Looks like The DAO hacker used Grin... 🤔

Source: Exclusive: Austrian Programmer And Ex Crypto CEO Likely Stole $11 Billion Of Ether


Real hax0rs use Grin


In a final, crucial step, an employee at one of the exchanges confirmed to one of my sources that the funds were swapped for privacy coin Grin and withdrawn to a Grin node called grin.toby.ai. (Due to exchange privacy policies, normally this sort of customer information would not be disclosed.)

Interesting how they did withdraw Grin to grin.toby.ai ?

I did read the article multiple times and also some interesting part:

The IP address for that node also hosted Bitcoin Lightning nodes: ln.toby.ai, lnd.ln.toby.ai, etc., and was consistent for over a year; it was not a VPN.

“that node” is referring to the previous paragraph, which mentions grin.toby.ai , seems like more people are monitoring GRIN network than I had imagined?


And the email address used on that account at the exchange was [name of exchange]@toby.ai.

_$ host toby.ai
toby.ai mail is handled by 1 aspmx.l.google.com.
toby.ai mail is handled by 10 alt3.aspmx.l.google.com.
toby.ai mail is handled by 10 alt4.aspmx.l.google.com.
toby.ai mail is handled by 5 alt1.aspmx.l.google.com.
toby.ai mail is handled by 5 alt2.aspmx.l.google.com.

depends on endpoint encryption if this is not the achilles heel

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He should have used slatepacks to protonmail over tor or tor directly, amature.

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Since I have a history with ETC and the article identifies the DAO hacker as a person being on ETC and liking Grin, I’ll start off by saying I’m not that guy nor have I heard about him before reading the article.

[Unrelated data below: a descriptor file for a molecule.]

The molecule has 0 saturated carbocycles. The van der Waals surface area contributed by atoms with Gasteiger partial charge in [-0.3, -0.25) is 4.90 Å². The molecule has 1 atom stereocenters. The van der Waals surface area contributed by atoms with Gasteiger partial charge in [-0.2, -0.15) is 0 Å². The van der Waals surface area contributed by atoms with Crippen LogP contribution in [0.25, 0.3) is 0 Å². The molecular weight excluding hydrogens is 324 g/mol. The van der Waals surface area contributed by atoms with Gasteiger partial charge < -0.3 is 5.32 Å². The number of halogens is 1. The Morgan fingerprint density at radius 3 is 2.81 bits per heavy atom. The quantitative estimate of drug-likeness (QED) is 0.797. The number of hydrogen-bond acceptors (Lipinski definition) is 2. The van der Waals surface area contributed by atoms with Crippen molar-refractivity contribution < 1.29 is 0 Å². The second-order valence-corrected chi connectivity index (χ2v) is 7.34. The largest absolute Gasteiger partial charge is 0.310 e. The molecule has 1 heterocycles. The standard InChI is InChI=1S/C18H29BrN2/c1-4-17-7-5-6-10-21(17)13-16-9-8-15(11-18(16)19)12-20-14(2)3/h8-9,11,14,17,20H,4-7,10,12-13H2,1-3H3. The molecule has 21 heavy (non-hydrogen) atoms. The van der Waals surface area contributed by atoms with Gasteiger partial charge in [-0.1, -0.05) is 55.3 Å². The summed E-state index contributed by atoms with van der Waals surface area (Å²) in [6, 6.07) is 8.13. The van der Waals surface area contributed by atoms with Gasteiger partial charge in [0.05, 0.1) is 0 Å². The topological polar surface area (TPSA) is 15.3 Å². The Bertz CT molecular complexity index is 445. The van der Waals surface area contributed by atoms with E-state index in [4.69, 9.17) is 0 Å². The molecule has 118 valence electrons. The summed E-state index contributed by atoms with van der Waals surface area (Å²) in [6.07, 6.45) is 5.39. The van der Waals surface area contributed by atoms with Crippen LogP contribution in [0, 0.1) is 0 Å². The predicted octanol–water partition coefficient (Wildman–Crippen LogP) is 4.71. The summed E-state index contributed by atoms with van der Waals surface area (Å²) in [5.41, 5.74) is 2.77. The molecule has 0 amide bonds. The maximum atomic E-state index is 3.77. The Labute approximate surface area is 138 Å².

Now to the article itself. I find the article odd at best. The whole thing looks more like an ad for Chainalysis and their ability to “demix coinjoin” from Wasabi wallet as well as marketing for her book. On top of that, it tries to picture a privacy coin (Grin) as the bad guy. Why would the hacker buy huge amounts of Grin given the inflation rate? It just doesn’t make much sense to me when you have Monero and ZCash if you want to unlink your outputs while also retaining the value much better (at this time).

This whole thing goes against the “Don’t trust, verify” mentality. The article says “we traced X is guilty” without revealing any trace… They should either show what they found or not write such accusations at all. Imagine if that guy is not the hacker and they just publicly accused him of being. This could bounce back hard.


Indeed an odd article, quite sensationalized, no hard proof.
Wasabi wallet CoinJoins, like any CoinJoins can be traced using a Sudoku implementation, which is not revolutionizing and very simple to implement. I wrote one which in its basis is 5 lines of Python code and it does the job well. Note, for newer equal value CoinJoins Sudoku cannot be used since you trace by trying all kind of output combinations to find a combination that matches the input value.

Also note that Grin transactions are not traced. The guy uses an account that also did lightning node transactions of which the IP can be traced, hence they knew the IP.